Abstract and Keywords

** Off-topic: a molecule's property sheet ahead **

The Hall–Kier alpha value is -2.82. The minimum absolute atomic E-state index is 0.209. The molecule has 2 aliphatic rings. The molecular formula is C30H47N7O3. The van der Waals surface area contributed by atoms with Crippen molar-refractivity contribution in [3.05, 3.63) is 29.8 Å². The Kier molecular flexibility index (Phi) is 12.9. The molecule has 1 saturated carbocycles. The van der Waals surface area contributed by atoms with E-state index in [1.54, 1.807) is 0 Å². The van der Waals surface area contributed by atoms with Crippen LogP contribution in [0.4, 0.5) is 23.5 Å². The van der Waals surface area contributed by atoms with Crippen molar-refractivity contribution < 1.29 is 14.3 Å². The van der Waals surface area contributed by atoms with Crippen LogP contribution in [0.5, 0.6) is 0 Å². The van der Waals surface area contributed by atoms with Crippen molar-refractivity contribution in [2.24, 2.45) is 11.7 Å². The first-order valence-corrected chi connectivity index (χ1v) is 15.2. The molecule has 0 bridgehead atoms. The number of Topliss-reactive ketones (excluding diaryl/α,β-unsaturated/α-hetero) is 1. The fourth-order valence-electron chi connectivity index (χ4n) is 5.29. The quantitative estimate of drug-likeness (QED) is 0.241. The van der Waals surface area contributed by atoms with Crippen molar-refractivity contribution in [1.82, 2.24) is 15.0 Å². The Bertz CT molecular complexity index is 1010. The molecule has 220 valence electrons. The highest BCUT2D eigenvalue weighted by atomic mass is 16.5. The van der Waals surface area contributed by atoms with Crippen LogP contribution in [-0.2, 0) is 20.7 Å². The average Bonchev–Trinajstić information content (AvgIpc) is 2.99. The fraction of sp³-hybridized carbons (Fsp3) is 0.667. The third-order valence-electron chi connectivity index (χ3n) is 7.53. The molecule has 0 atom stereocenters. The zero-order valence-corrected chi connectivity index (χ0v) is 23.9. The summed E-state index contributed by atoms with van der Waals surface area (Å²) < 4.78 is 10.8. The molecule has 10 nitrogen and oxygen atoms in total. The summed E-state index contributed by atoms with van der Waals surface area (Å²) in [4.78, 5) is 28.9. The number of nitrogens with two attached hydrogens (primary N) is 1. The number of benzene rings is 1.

This article suggests that the contemporary epistemological debate over internalism and externalism concerns the formulation of the justification or warrant condition in an account of knowledge. The internalist requires that for a belief to meet this condition all of the necessary elements must be cognitively accessible to the believer. The externalist, on the other hand, claims that at least some such elements do not need to be accessible to the believer. This article gives an overview of this dispute, beginning with internalism and then considering the main reasons offered by externalists for rejecting the more traditional epistemological approach. It investigates the externalist alternative by looking at the most popular version, reliabilism, and at the main objections that have been raised against reliabilism. This article suggests that the opposition between the two views is less straightforward than has usually been thought.
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